Your nirvanic view of finances in the "euro=zone" tie in nicely with the 1%, but not with mine.

[-] 1 points by grapes (3428) 1 year ago

It needs not be parity as long as there is a central fiscal and political authority willing and capable of helping out when things go wrong. The U.S. has many more states than the euro area so there are definitely some states which are not carrying their own weights but we do not even keep track of the interstate trade much, nor do we really know how much one particular state has benefited from belonging to the Union or how much another one has been hurt. It is a little bit like in a family where no one really keeps track of who owes whom how much and help goes to whoever seems to need help. Under that system, monetary union can work well.

The problem is really that the Europeans still see themselves separately as Spaniards, Germans, and Greeks instead of Europeans. I first and foremost see myself as an American citizen. What state(s) of which I am/was citizen(s) is/are definitely of secondary importance.

[+] -4 points by Builder (4202) 1 year ago

We were discussing the European union.

Okay, so tell me why elections only focus upon eleven states in the American union. Are they the only states that matter?

Do the rest of the "United States" accept that the "united" bit is just a gloss-over when it comes to presidential electioneering?

Granted that Ohio is rural, is it because of the state's proximity/location that it matters the most? Or is it because of the money that comes from that state?

Remember, I live in another country, so I've got my "L" plates on.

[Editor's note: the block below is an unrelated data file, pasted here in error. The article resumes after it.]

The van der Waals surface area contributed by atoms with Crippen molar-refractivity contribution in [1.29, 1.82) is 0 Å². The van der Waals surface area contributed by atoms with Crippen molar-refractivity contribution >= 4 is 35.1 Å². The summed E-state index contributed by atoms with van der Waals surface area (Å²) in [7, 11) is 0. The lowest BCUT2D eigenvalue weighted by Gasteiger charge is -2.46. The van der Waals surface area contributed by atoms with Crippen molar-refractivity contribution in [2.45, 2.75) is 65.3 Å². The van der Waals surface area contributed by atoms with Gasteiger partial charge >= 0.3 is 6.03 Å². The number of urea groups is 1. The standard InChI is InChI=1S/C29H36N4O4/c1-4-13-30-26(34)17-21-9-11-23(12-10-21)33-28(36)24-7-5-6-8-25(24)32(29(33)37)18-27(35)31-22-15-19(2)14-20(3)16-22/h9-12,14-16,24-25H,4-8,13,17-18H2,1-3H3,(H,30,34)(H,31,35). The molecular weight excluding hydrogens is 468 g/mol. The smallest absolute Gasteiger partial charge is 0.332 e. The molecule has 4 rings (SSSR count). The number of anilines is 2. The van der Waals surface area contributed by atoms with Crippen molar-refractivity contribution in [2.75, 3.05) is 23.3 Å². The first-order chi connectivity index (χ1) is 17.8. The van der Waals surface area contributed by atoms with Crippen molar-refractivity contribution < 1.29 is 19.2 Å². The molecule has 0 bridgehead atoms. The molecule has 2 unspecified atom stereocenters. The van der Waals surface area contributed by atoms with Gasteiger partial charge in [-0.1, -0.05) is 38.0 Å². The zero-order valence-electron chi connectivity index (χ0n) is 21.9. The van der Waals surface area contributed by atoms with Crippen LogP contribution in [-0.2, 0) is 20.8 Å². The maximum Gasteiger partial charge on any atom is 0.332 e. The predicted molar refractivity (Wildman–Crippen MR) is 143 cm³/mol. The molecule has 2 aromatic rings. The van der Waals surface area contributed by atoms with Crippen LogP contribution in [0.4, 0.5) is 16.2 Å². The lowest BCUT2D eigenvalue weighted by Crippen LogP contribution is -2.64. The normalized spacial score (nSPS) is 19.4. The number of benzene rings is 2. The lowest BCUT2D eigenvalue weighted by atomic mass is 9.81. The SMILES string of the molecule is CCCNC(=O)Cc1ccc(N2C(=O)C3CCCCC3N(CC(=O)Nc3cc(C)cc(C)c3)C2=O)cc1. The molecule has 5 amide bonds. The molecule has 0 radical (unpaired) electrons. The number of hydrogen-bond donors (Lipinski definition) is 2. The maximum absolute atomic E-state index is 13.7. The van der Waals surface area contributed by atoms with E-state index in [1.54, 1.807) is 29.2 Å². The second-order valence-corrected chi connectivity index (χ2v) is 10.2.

[-] 1 points by grapes (3428) 1 year ago

Those states are "swing" states that are likely to turn Republican or Democratic on a dime. In our system of government they really matter a lot. As you probably know about our 2000 election, fewer than two thousand voters (a number of them were not even in the state at the time) of Florida decided the fate of our election. There are procedures that we follow. We can be deeply divided about U.S. politics but we abide by the results that come out from the procedures. Ohio matters the most because it has nearly equal chance of going one party or another during the election.

What is the most important material used in computer chips? Silicon because it is no good as an insulator and no good as a conductor but it can be made into either of those. Ohio and those other few states were just like silicon in our Union.

[+] -5 points by Builder (4202) 1 year ago

Then the reality is, elections for top dawg happen in Ohio.

Thankyou for that.

[-] 1 points by grapes (3428) 1 year ago

Correct. One who tips the balance finally counts the most.

[-] 1 points by grapes (3428) 1 year ago

There is not much that the U.K. can do if Icelanders took control of their country. It is that sovereignty thing again. Iceland basically said, "Go away, investors -- you lost so suck it up!"

[+] -5 points by Builder (4202) 1 year ago

Pretty much, but we both know there was more to come.

Icelanders are the only people to push for prosecution of their banksters, and win.

Is that not a symbolic gesture in your book, grapes?

[-] 2 points by grapes (3428) 1 year ago

Yes, it is the erect middle-finger gesture as returned in kind to the banksters. That is how Capitalism should work for investors -- bad investments should just be written off, forgotten, and let bygones be bygones so we can all move on after punishing the culprits which we still need to do.

[-] 0 points by quantumystic (1710) from Memphis, TN 1 year ago

stop reading libertarian nonsense first of all. what a bunch of fucking drivel and over exaggerated bullshit. and quote from the ap " Germany is transferring nearly 700 tons of gold bars worth $36 billion from Paris and New York to its vaults in Frankfurt." not 200 billion. seriously stop reading that libertarian infowars knock off bullshit. it will only make you look dumb.

[+] -5 points by Builder (4202) 1 year ago

This happened because the fed res refused an audit.

It would help if you kept up with the nooz, Q.

[-] 1 points by quantumystic (1710) from Memphis, TN 1 year ago

see thats why i am into civil ENVIRONMENTAL engineering. i will be able to do everything that a structural engineer can do and i can work with the environment, ecology, water, and toxins.

[-] 0 points by quantumystic (1710) from Memphis, TN 1 year ago

it happened because germany needs the capital for the eurozone. nyc still holds 36% of the gold germany owns.